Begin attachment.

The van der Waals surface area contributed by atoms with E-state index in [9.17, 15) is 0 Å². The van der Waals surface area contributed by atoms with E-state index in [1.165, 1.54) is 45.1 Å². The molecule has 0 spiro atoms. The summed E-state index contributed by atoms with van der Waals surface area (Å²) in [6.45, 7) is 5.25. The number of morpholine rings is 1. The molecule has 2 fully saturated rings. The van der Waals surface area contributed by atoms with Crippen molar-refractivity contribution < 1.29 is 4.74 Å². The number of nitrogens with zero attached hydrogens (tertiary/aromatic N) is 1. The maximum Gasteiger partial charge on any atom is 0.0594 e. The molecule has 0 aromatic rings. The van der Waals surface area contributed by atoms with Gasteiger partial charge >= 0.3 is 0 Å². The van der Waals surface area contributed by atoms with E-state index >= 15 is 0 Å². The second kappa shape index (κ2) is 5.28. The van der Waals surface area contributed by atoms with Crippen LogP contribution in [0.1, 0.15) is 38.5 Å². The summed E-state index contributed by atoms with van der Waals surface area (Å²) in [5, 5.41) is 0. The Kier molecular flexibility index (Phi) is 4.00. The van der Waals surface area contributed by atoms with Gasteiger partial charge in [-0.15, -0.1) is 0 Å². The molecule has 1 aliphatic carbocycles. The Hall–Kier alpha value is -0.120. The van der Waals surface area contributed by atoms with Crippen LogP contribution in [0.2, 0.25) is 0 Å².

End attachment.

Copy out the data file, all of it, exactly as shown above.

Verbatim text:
The van der Waals surface area contributed by atoms with E-state index in [9.17, 15) is 0 Å². The van der Waals surface area contributed by atoms with E-state index in [1.165, 1.54) is 45.1 Å². The molecule has 0 spiro atoms. The summed E-state index contributed by atoms with van der Waals surface area (Å²) in [6.45, 7) is 5.25. The number of morpholine rings is 1. The molecule has 2 fully saturated rings. The van der Waals surface area contributed by atoms with Crippen molar-refractivity contribution < 1.29 is 4.74 Å². The number of nitrogens with zero attached hydrogens (tertiary/aromatic N) is 1. The maximum Gasteiger partial charge on any atom is 0.0594 e. The molecule has 0 aromatic rings. The van der Waals surface area contributed by atoms with Gasteiger partial charge >= 0.3 is 0 Å². The van der Waals surface area contributed by atoms with E-state index >= 15 is 0 Å². The second kappa shape index (κ2) is 5.28. The van der Waals surface area contributed by atoms with Crippen LogP contribution in [0.1, 0.15) is 38.5 Å². The summed E-state index contributed by atoms with van der Waals surface area (Å²) in [5, 5.41) is 0. The Kier molecular flexibility index (Phi) is 4.00. The van der Waals surface area contributed by atoms with Gasteiger partial charge in [-0.15, -0.1) is 0 Å². The molecule has 1 aliphatic carbocycles. The Hall–Kier alpha value is -0.120. The van der Waals surface area contributed by atoms with Crippen LogP contribution in [0.2, 0.25) is 0 Å².